I’ve worked in plenty of scrum teams where the product owner ruled the roost. And normally this was a good thing when the team was small and they played a hands-on leadership role. Just like the scrum guide says they should.
It was certainly comforting as a developer to have the product owner attend all scrum ceremonies and be on hand in refinement sessions to directly answer questions. Any over-dependence on the product owner was generally more beneficial than liability.
Where this gets problematic, and quickly, is when the product becomes more complex, the user base grows and becomes vocal about their needs, and/or the scrum team itself grows bigger. The demands on the product owner grow significantly, even exponentially.
The mistake here is to firmly believe (and expect) the product owner to remain hands-on in the same way they were in the smaller team. And I’ve unfortunately seen several product owners burn out like this.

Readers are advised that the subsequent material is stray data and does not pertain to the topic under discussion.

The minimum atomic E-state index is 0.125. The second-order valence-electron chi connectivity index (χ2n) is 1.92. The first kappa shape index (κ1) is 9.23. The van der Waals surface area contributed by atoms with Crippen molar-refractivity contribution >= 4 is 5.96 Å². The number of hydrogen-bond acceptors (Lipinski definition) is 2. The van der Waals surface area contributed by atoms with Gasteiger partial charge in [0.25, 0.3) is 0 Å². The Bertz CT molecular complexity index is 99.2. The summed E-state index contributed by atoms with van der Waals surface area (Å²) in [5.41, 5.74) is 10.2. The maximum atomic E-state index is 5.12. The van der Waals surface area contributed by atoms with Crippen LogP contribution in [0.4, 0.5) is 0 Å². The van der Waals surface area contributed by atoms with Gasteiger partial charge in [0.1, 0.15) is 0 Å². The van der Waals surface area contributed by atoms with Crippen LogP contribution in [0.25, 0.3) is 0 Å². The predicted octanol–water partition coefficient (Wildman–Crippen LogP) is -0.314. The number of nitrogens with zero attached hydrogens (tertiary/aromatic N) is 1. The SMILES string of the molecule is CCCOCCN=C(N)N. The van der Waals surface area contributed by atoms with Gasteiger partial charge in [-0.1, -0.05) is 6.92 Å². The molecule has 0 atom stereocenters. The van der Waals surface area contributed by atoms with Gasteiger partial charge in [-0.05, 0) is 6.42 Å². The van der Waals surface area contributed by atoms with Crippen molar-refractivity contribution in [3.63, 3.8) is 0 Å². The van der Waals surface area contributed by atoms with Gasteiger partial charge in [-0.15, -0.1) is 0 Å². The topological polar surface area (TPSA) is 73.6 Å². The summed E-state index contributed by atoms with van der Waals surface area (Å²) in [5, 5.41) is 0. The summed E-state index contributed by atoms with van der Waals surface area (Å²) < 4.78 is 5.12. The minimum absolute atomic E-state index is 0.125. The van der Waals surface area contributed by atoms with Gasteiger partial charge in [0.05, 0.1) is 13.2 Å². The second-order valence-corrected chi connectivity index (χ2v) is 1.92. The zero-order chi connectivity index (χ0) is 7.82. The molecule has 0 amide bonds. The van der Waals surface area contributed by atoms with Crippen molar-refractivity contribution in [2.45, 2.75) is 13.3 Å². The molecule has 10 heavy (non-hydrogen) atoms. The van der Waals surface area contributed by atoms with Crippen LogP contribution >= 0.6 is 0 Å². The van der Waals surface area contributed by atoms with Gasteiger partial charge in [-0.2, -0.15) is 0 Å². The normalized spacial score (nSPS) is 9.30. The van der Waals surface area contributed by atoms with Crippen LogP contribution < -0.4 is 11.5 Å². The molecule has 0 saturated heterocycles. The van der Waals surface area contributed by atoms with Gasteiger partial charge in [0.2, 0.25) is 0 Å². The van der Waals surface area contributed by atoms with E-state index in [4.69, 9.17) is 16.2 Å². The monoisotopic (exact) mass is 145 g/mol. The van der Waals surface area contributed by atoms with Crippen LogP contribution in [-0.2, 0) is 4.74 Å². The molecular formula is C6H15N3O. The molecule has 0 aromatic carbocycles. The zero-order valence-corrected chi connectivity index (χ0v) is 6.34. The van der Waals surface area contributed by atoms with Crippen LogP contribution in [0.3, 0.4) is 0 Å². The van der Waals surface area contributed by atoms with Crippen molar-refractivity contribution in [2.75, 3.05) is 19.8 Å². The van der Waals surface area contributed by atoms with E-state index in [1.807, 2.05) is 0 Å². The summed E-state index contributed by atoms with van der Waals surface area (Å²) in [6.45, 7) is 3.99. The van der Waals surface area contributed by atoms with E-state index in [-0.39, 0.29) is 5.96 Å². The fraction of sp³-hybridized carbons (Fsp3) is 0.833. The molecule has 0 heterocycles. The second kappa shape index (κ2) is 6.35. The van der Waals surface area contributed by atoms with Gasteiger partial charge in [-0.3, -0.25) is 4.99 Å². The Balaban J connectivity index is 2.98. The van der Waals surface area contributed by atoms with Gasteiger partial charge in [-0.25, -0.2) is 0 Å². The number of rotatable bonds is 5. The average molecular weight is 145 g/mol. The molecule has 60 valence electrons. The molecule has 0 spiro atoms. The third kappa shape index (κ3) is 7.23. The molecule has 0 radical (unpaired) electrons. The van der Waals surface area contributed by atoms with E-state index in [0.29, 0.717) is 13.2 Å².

Rather, the first line of defence is delegation and empowerment. The product owner should delegate as much (as appropriate) to empowered team members. Even certain product decisions should be delegated. Remember that everyone has a certainly level of ‘ownership’ or commitment in a scrum team.
A really good guiding vision for the product and team to work towards helps greatly as a North Star when delegating. Also, a product owner who doesn’t need to be a single person saviour, or perhaps dictator. And also the absence of personal punishments when team members can and do get things wrong in their empowered decision-making.
Beyond that, and more as a function of technical team size, appointing a dedicated business analyst and/or technical lead introduces nominated roles for specific delegation and empowerment. By this stage, expect the product owner to perhaps only attend sprint kickoff and the end of sprint demo. Not what the scrum guide says, but realistic and workable none-the-less.
None of this is easy, or straightforward, but it is certainly possible with the right commitment, ongoing communication and necessary adjustments along the way.